If you have the expenses to justify doing so, itemizing can maximize the potential of your deductions. Below are some of the most common expenses that qualify as itemized deductions.

Home Mortgage Interest

To help taxpayers become homeowners, the IRS will allow you to deduct the interest paid on your mortgage from your taxable income. For low-income homeowners, there is also a mortgage interest tax credit available, but you must obtain a Mortgage Credit Certificate before applying for the loan to qualify.

Charitable Contributions

Donations given to a government-approved charitable cause are another popular deduction, especially for those in higher tax brackets. To check if your donation qualifies as a tax deduction, the IRS offers a searchable database of eligible organizations.

Not all charitable contributions have to be money; the value of a donated asset can also be deducted. If you donate a vehicle, for example, you might be able to deduct the value of that vehicle from your total income.

Medical and Dental Expenses

Taxpayers can deduct qualified medical expenses that exceed 10 percent (or 7.5 percent if you’re over 65) of your adjusted gross income, which is your annual income minus any deductions already taken. Costs for preventive care, prescriptions, mental health treatments, surgeries, dental care, and vision care all qualify. If your medical care requires travel costs including car mileage, bus tickets, and parking fees not reimbursed by your employer or insurance company, you can also add these to your medical expenses.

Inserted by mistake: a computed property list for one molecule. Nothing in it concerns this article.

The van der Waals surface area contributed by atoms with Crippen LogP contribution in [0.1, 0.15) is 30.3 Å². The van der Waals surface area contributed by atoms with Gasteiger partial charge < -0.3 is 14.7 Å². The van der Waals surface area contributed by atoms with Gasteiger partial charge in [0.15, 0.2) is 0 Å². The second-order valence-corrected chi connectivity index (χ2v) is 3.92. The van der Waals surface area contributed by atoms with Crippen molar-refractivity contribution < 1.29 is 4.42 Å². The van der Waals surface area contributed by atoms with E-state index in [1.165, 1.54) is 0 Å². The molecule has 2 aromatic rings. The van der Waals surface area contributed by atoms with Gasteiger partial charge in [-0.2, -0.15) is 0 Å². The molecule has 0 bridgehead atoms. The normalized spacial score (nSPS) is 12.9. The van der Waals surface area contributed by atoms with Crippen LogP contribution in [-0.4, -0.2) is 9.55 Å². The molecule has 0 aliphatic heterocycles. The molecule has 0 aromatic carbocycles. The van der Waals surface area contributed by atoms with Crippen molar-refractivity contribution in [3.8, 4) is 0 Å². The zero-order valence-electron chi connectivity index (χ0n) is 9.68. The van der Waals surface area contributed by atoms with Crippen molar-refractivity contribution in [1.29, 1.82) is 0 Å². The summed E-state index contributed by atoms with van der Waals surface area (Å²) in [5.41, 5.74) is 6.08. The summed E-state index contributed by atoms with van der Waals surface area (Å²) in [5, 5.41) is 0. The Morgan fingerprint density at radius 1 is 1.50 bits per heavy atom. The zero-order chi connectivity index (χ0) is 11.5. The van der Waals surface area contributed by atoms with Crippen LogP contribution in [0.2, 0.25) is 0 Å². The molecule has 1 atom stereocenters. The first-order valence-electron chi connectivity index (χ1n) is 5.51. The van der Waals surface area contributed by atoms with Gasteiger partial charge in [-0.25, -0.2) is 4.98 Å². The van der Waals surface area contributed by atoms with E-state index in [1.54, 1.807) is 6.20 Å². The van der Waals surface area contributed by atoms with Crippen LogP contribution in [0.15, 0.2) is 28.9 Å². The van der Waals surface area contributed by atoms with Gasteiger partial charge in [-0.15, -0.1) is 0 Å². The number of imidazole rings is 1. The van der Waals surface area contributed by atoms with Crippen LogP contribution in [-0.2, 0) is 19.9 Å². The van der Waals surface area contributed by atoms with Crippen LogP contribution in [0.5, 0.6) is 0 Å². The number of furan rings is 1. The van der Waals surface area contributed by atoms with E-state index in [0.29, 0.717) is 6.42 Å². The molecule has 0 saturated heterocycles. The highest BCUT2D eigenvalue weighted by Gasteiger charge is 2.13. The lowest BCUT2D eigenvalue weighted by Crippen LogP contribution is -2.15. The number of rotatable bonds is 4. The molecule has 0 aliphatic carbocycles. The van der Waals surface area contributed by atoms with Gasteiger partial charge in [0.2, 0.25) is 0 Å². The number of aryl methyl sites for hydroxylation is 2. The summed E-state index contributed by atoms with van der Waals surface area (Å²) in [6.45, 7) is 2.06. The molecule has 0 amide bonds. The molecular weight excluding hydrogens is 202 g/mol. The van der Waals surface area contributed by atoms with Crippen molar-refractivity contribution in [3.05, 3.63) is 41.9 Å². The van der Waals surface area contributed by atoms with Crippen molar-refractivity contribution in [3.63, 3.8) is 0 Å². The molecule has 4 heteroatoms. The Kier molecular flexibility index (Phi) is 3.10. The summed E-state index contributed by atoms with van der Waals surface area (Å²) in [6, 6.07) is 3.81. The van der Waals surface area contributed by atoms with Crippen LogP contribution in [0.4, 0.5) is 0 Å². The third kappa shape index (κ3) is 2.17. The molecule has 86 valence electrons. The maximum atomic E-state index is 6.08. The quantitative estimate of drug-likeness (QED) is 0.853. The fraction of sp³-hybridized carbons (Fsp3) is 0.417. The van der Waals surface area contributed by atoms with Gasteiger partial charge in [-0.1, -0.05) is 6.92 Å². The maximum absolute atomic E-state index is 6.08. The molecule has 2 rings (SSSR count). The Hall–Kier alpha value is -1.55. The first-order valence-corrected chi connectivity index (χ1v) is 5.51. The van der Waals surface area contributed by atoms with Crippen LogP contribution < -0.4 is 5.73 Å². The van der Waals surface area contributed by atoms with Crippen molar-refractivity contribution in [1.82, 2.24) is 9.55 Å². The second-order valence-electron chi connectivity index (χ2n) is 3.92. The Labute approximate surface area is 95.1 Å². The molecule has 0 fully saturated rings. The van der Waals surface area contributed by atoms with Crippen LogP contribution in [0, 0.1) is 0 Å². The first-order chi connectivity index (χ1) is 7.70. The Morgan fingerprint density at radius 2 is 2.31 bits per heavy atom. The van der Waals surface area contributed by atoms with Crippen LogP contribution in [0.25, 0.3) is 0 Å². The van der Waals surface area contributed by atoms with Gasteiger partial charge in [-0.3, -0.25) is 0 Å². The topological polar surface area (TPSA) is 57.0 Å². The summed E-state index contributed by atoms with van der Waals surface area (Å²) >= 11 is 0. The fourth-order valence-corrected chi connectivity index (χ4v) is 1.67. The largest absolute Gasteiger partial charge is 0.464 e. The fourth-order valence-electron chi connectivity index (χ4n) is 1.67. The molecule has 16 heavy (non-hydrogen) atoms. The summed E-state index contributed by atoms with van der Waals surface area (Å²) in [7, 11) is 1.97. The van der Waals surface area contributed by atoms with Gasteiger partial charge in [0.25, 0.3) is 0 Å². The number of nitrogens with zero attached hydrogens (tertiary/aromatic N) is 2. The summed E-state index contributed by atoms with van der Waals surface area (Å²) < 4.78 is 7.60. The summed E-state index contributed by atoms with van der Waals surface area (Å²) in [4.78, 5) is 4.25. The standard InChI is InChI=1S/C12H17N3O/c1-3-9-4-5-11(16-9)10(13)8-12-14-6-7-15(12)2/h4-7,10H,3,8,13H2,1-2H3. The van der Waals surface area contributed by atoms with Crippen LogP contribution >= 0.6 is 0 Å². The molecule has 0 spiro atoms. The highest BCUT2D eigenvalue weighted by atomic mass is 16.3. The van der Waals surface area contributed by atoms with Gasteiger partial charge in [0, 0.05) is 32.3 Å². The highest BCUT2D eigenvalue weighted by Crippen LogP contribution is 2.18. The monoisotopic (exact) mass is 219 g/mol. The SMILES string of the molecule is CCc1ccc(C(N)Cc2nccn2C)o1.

Unreimbursed Business Expenses

There are several deductions available for workers who have to pay out-of-pocket costs not reimbursed by their employer. For example, you can deduct 53.5 cents for every mile driven for work outside of your standard commute. If you have a home office where you regularly conduct daily business, you could also deduct expenses such as mortgage interest, insurance, utilities, and repairs needed to maintain its upkeep. Under certain circumstances, you can even deduct 50 percent of food and entertainment costs, as long as you can prove the purchases were made on behalf of your business.

Keep Your Receipts

The decision to itemize deductions comes with a degree of responsibility on the taxpayer’s part. You must save every single receipt that could potentially count toward a tax deduction, document them weekly in a spreadsheet or account book, and stash them away in a folder if they ever need to be referred to again. By opting to itemize your deductions, you are also opening yourself up to a potential audit by the IRS. Should this happen, having all your ducks in a row will make the process far easier on both you and the auditor.

The Bottom Line

Our tax system may appear complex, even intimidating, but it’s a system that rewards research and dedication. The more work you put in, the more benefit you will see. If you find yourself lost in the numbers, seek out an accountant to develop a tax strategy that works for you.